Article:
UH Regents will revisit Donovan settlement at special meeting

HONOLULU (HawaiiNewsNow) - Hawaii News Now has learned that the University of Hawaii Board of Regents plan to hold a special meeting to revisit the controversial settlement that gave Jim Donovan a communications job but removed him as the university's athletics director.

The regents made the decision during a closed-door executive session Thursday, in what sources described as a "close vote."  A date and time still must be set for the special meeting, sources said.

The regents plan to talk about whether they properly approved the settlement, since the deal never went before a full vote of the regents, sources said.

The regents could also reconsider and vote on the settlement, sources said.

If the regents reject the deal, Donovan's lawyer could sue the UH and the rejection could be seen as showing a lack of confidence in President MRC Greenwood and UH Regents Chairman Eric Martinson, who OK'd the agreement.

Some regents want to hold a special meeting on the subject before the regents' next regular meeting on Nov. 15, which will be held at UH Maui, a source said.  That's because those regents don't want to be criticized for trying to hide the issue by discussing it on a neighbor island where they would get less media coverage, a source added. Some regents are also asking for a public discussion of some of the issue, assuring that all of the deliberations won't be in secret.

The UH put Donovan on paid leave as athletic director July 11, when it began investigating the canceled Stevie Wonder concert. Five days later, his lawyer threatened to sue the university for defamation if school officials did not reinstate him as AD.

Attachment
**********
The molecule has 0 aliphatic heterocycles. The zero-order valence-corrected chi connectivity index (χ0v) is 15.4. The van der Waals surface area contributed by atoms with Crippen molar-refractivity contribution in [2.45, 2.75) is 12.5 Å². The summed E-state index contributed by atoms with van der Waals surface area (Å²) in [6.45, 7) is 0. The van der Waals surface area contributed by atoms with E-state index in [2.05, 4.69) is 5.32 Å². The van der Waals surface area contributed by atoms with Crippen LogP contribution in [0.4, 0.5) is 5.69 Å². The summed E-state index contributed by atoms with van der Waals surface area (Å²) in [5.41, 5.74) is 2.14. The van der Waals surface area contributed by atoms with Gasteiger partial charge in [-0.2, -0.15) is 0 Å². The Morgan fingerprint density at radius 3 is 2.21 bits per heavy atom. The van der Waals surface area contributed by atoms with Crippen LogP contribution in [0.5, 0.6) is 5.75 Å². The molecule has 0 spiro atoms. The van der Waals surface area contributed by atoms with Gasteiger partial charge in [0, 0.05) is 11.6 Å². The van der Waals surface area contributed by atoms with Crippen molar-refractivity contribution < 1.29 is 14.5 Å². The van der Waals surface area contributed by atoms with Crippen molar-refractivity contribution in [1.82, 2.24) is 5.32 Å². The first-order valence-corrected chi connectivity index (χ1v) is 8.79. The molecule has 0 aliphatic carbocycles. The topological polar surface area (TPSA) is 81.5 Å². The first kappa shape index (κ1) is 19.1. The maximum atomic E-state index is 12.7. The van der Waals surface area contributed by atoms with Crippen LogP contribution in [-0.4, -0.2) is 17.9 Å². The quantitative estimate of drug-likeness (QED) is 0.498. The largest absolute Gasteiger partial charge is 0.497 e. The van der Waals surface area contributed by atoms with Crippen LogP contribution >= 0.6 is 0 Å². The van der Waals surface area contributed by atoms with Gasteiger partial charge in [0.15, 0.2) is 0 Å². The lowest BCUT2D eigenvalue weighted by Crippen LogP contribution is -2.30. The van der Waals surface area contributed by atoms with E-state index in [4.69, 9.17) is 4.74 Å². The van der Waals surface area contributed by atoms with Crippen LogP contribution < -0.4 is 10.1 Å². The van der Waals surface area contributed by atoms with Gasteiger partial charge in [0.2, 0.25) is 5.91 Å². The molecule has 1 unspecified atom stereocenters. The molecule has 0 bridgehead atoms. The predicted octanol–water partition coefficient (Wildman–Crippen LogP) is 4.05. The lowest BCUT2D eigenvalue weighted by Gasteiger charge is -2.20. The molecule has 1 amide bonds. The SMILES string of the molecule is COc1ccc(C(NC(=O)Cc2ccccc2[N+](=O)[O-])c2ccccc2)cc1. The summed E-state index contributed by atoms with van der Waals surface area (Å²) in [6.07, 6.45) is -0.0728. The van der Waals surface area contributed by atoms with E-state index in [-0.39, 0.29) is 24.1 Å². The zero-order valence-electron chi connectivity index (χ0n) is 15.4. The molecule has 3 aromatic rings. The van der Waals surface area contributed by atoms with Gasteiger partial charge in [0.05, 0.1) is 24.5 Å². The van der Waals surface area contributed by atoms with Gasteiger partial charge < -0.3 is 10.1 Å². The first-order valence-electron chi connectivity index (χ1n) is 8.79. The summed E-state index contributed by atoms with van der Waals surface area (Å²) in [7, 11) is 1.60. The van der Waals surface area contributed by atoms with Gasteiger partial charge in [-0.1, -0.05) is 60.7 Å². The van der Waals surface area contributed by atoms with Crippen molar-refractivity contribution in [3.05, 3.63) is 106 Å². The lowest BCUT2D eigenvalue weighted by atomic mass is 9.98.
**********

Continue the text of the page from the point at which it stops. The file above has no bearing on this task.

Donovan told state senators earlier this month it was clear UH officials were trying to avoid a vote by the Board of Regents in settling his case.

"It was stated that the position could not be longer than three years because the president had authority to sign for up to three years, but anything longer than three years would take board action," Donovan during in a State Senate briefing on Oct. 2.

On August 11, Donovan and Greenwood signed an agreement document that said he would not sue UH in exchange for the university giving him a three-year appointment for a $211,000-a-year communications job in the Manoa chancellor's office and $30,000 in legal fees for his attorney.

James Lee, vice chair of the UH Board of Regents, told senators on Oct. 2: "I think it was good it was settled.  But I think the part, with respect to his new position, that was a reassignment.  And that was following board policy." Lee told senators he personally did not agree with re-assigning Donovan to the communications job.

Lee -- who's also a lawyer -- said UH lawyers opined that the deal did not require a vote of the full regents because the only amount of money directly tied to the deal was $30,000 in legal fees, so it was less than the $500,000 threshold requiring a vote of all 15 regents. The regents did not count Donovan's salary in making the determination if a vote of the full board was required, Lee said.

State Sen. Donna Kim, who chaired the Senate's Special Committee on Accountability, has questioned whether the agreement is binding, because it was never approved by the regents, in violation of the regents' policies.

Kim received an opinion from the state Attorney General's office that said his salary should have been calculated as part of the deal.

"As a settlement agreement exceeding $500,000, the Jim Donovan settlement agreement required the approval of the BOR [Board of Regents], according to the BOR's policies," said the opinion by Russell Suzuki, the first deputy attorney general.

"We believe the memorandum and agreement is a settlement agreement because it is an arm's length settlement that was negotiated through legal counsel and resolved a legal dispute," Suzuki wrote.

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